There are many reasons why a Compute Engine instance might refuse SSH connections. Some common causes of SSH connection issues are as follows:
- OS Login is enabled on the instance. You cannot use both metadata-based SSH keys and OS Login to connect to an instance. If OS Login is enabled, then connecting with metadata-based SSH keys is disabled because OS Login does not store SSH keys in authorized keys files.
- OS Login is not enabled.
When OS Login is not enabled, Google manages the authorized keys file for new
user accounts based on SSH keys in metadata. A Compute Engine instance
no longer accepts SSH connections using the SSH keys configured as part of
your user account.
- All public images have SSH password login disabled.
- The accounts daemon stores a file in the guest to preserve state for the user accounts managed by Google.
- When you remove all the SSH keys for the user account from metadata, the authorized keys file for a Google-managed user account is deleted.
- The accounts daemon doesn't modify user accounts that aren't managed by Google.
- The instance has a full disk. Check your disk space and clean it up as needed.
sshddaemon is not configured properly. Review the user guide for your operating system to ensure that your ssh_d file is set up correctly.
This topic describes ways to help troubleshoot and resolve some of the most common SSH issues.
You can run most of your troubleshooting steps from your local workstation. To use a local Linux or Windows workstation to troubleshoot a VM instance, you must first prepare the workstation.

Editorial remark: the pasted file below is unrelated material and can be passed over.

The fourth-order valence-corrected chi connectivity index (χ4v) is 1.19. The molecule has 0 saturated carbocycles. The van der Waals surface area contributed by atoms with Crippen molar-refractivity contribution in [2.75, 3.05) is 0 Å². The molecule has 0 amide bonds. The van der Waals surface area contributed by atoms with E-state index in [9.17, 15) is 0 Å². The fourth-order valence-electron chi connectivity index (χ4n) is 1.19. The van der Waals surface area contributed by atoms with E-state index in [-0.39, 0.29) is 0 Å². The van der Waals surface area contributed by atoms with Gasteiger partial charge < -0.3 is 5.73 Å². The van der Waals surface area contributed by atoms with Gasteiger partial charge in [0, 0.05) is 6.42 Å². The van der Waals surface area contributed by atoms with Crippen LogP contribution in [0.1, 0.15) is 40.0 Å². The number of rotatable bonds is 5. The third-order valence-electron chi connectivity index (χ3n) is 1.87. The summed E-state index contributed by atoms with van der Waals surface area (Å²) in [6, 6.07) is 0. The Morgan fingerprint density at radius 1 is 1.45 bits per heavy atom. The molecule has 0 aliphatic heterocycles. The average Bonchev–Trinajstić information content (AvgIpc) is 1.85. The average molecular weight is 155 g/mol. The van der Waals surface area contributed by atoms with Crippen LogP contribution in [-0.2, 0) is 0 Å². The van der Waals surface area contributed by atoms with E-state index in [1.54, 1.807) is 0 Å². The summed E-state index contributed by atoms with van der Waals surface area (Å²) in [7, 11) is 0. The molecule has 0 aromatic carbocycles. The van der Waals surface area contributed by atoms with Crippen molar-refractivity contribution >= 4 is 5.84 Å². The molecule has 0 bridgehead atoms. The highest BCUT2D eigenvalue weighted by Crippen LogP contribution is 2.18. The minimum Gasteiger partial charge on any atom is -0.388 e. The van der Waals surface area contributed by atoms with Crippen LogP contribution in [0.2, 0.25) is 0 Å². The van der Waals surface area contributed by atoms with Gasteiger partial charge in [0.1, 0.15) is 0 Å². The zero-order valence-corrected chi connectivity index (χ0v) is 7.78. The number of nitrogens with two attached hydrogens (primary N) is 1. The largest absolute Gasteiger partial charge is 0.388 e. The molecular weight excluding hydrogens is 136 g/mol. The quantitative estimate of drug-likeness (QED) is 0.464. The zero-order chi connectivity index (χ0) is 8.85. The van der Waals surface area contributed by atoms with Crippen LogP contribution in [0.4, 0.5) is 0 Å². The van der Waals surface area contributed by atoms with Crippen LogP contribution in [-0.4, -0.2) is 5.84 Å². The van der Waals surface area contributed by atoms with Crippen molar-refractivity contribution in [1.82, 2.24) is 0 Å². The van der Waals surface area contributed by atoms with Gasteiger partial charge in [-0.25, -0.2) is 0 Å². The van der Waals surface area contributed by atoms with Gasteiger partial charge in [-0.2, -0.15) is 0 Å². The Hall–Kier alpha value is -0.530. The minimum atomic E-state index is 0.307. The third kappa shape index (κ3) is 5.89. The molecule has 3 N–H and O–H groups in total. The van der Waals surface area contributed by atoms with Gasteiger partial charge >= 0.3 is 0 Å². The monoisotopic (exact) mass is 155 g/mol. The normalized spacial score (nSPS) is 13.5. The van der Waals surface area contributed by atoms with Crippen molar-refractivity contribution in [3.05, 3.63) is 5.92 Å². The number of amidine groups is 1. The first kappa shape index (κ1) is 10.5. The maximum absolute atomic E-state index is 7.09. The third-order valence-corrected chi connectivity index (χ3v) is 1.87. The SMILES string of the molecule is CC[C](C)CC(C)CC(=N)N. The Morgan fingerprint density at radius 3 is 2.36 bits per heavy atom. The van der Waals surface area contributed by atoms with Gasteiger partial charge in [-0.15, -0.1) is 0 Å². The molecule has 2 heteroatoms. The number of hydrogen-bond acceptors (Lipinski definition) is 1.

Prepare your workstation with the following steps:
You might not be able to SSH to a VM instance because of connectivity issues linked to firewalls, network connection, or the user account. Follow the steps in this section to identify any connectivity issues.
Check your firewall rules
Compute Engine provisions each project with a default set of firewall
rules that permit SSH traffic. If you are unable to access your instance, use
gcloud compute command-line tool to
check your list of firewalls and
ensure that the
default-allow-ssh rule is present.
On your local workstation, run the following command:
gcloud compute firewall-rules list
If the firewall rule is missing, add it back:
gcloud compute firewall-rules create default-allow-ssh --allow tcp:22
To view all data associated with the
default-allow-ssh firewall rule in your
project, use the
gcloud compute firewall-rules describe command:
gcloud compute firewall-rules describe default-allow-ssh --project